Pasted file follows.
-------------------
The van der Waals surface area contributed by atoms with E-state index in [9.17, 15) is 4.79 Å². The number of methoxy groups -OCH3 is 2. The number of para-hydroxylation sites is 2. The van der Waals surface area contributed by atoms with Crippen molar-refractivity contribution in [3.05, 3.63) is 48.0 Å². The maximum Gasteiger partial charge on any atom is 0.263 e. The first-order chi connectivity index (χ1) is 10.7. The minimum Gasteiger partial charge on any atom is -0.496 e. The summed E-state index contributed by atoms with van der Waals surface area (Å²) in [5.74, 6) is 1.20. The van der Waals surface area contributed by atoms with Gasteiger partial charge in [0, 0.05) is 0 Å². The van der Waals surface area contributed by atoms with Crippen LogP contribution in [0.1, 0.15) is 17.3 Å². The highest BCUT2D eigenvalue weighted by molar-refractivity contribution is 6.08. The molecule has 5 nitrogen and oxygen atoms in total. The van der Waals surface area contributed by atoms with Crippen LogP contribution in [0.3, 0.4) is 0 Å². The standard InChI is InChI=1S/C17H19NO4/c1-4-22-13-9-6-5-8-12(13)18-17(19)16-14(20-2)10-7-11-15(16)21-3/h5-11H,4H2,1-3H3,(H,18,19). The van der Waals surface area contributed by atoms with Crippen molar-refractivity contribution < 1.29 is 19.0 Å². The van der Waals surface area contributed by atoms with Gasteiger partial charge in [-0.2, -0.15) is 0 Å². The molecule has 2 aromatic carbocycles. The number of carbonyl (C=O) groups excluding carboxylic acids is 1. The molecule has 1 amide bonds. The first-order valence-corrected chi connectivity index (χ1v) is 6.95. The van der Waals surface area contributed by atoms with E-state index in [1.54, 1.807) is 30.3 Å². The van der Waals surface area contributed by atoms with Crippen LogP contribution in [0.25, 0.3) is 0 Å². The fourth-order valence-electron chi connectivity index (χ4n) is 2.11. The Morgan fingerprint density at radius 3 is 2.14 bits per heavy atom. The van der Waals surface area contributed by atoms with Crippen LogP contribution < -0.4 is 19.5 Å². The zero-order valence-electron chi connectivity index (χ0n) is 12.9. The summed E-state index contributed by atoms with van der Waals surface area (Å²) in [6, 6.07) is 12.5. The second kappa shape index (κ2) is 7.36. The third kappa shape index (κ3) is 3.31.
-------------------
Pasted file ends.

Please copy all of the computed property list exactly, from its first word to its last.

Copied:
The van der Waals surface area contributed by atoms with E-state index in [9.17, 15) is 4.79 Å². The number of methoxy groups -OCH3 is 2. The number of para-hydroxylation sites is 2. The van der Waals surface area contributed by atoms with Crippen molar-refractivity contribution in [3.05, 3.63) is 48.0 Å². The maximum Gasteiger partial charge on any atom is 0.263 e. The first-order chi connectivity index (χ1) is 10.7. The minimum Gasteiger partial charge on any atom is -0.496 e. The summed E-state index contributed by atoms with van der Waals surface area (Å²) in [5.74, 6) is 1.20. The van der Waals surface area contributed by atoms with Gasteiger partial charge in [0, 0.05) is 0 Å². The van der Waals surface area contributed by atoms with Crippen LogP contribution in [0.1, 0.15) is 17.3 Å². The highest BCUT2D eigenvalue weighted by molar-refractivity contribution is 6.08. The molecule has 5 nitrogen and oxygen atoms in total. The van der Waals surface area contributed by atoms with Crippen LogP contribution in [0.3, 0.4) is 0 Å². The standard InChI is InChI=1S/C17H19NO4/c1-4-22-13-9-6-5-8-12(13)18-17(19)16-14(20-2)10-7-11-15(16)21-3/h5-11H,4H2,1-3H3,(H,18,19). The van der Waals surface area contributed by atoms with Crippen molar-refractivity contribution < 1.29 is 19.0 Å². The van der Waals surface area contributed by atoms with Gasteiger partial charge in [-0.2, -0.15) is 0 Å². The molecule has 2 aromatic carbocycles. The number of carbonyl (C=O) groups excluding carboxylic acids is 1. The molecule has 1 amide bonds. The first-order valence-corrected chi connectivity index (χ1v) is 6.95. The van der Waals surface area contributed by atoms with E-state index in [1.54, 1.807) is 30.3 Å². The van der Waals surface area contributed by atoms with Crippen LogP contribution in [0.25, 0.3) is 0 Å². The fourth-order valence-electron chi connectivity index (χ4n) is 2.11. The Morgan fingerprint density at radius 3 is 2.14 bits per heavy atom. The van der Waals surface area contributed by atoms with Crippen LogP contribution < -0.4 is 19.5 Å². The zero-order valence-electron chi connectivity index (χ0n) is 12.9. The summed E-state index contributed by atoms with van der Waals surface area (Å²) in [6, 6.07) is 12.5. The second kappa shape index (κ2) is 7.36. The third kappa shape index (κ3) is 3.31.